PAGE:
Now, for the actual draw. When you practice this, remain in a relaxed state until it is time to draw the weapon. This is to simulate having a threat present itself very suddenly, which is the case in the real world. You won’t be walking around with your hand on or near your weapon, so train like you fight. Once the threat is identified, move your shooting hand straight up and obtain a high grip on your handgun. Have your finger extended along the holster where your trigger finger is (this is important for other holsters. More on that in a bit). Bring the gun straight up to chest level and turn your hand so the muzzle is facing the threat (more on that in a bit as well). Then, push the handgun straight out, have your support hand meet your shooting hand to obtain a good Isosceles stance, and make target acquisition as you push the handgun out.


Let’s talk about the mechanics behind this. I have already explained why this practice drill is conducted from a relaxed position. You bring the weapon to your chest because this is the handgun equivalent of the low ready. This is due to close-quarter combat considerations. Will this come into effect if you’re out on a date with your significant other and a mugger confronts you on the street? Probably not. But if you’re inside your house and somebody breaks in, this will factor in. You keep your handgun close to your chest so if you enter another room, the perpetrator can’t knock your weapon away and disarm you. The reason you point it outward when you reach chest level is so if you don’t have time to extend all the way out before firing, you can fire as you extend and get rounds on target. Firing from the chest is a technique that requires trigger time for practice. For now, just file that information in the back of your mind and focus on the draw itself.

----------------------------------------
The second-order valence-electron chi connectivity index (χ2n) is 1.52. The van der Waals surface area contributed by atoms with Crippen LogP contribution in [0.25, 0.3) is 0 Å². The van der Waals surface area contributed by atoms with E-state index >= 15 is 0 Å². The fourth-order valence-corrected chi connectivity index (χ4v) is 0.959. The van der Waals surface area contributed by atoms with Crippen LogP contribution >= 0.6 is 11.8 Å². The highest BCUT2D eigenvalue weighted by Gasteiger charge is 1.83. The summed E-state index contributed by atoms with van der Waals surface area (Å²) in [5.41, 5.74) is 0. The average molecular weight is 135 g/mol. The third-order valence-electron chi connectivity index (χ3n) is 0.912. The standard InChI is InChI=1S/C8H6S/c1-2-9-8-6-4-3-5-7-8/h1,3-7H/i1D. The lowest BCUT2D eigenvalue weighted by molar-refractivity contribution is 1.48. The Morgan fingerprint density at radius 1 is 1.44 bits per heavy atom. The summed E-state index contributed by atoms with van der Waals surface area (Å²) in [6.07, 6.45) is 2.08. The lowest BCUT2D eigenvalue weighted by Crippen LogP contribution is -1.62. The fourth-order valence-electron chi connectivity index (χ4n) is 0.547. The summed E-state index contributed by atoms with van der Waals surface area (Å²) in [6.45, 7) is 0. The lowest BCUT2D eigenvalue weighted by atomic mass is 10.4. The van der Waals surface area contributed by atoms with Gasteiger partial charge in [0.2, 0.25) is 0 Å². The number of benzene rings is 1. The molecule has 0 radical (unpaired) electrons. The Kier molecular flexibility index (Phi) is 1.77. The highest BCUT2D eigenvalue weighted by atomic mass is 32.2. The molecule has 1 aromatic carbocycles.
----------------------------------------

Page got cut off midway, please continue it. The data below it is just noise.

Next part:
Also: if you use a SERPA holster, making sure your finger is in the right place is critical. The SERPA is a great platform but it’s one double-edged feature is that if your finger is not exactly in the right place, depressing the button in just the right fashion, you will not be able to draw that handgun. It just serves as good practice to keep that finger in the right place at all times, regardless of what holster you’re running.

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Relaxed state, concealment.
handgun concealment 2 new
Brush your jacket aside.
handgun concealment 3 new
Solid grip.
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Drive the handgun forward…
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…contact front!

So, let’s say that you don’t live in a jurisdiction that doesn’t allow open carry. Drawing from concealment with an OWB holster is not a problem. Stand in your normal, relaxed pose, and instead of bringing your hand directly to your gun, use your dominant hand to sweep your cover garment aside and simultaneously reach the handgun and obtain the solid grip. From there, draw as normal. This seems like such a simple step, but it is one that many people often fail to practice, and it causes them to fumble when they need their handgun in play. Again, remember: you don’t rise to the occasion, you fall to your level of training; time is life. The longer you take to draw that handgun, the more likely your assailant is to win.

Takeaways from this TAC-TIP:

  • Always lock and clear your handgun before engaging in this or any other drill, and place the ammunition at least out of arm’s reach while practicing.
  • Practice this without any clothing obstructions to get the technique down, then introduce concealment clothing to perfect the technique.
  • You will fall to your level of training in a time-is-life situation. Be proficient.

Keep your eyes peeled for Part 2…once I get the necessary kit, I’ll be covering how to draw from the waistband, which is another popular draw technique. For now, give this a try, and continue to look for more tips from The Arms Guide!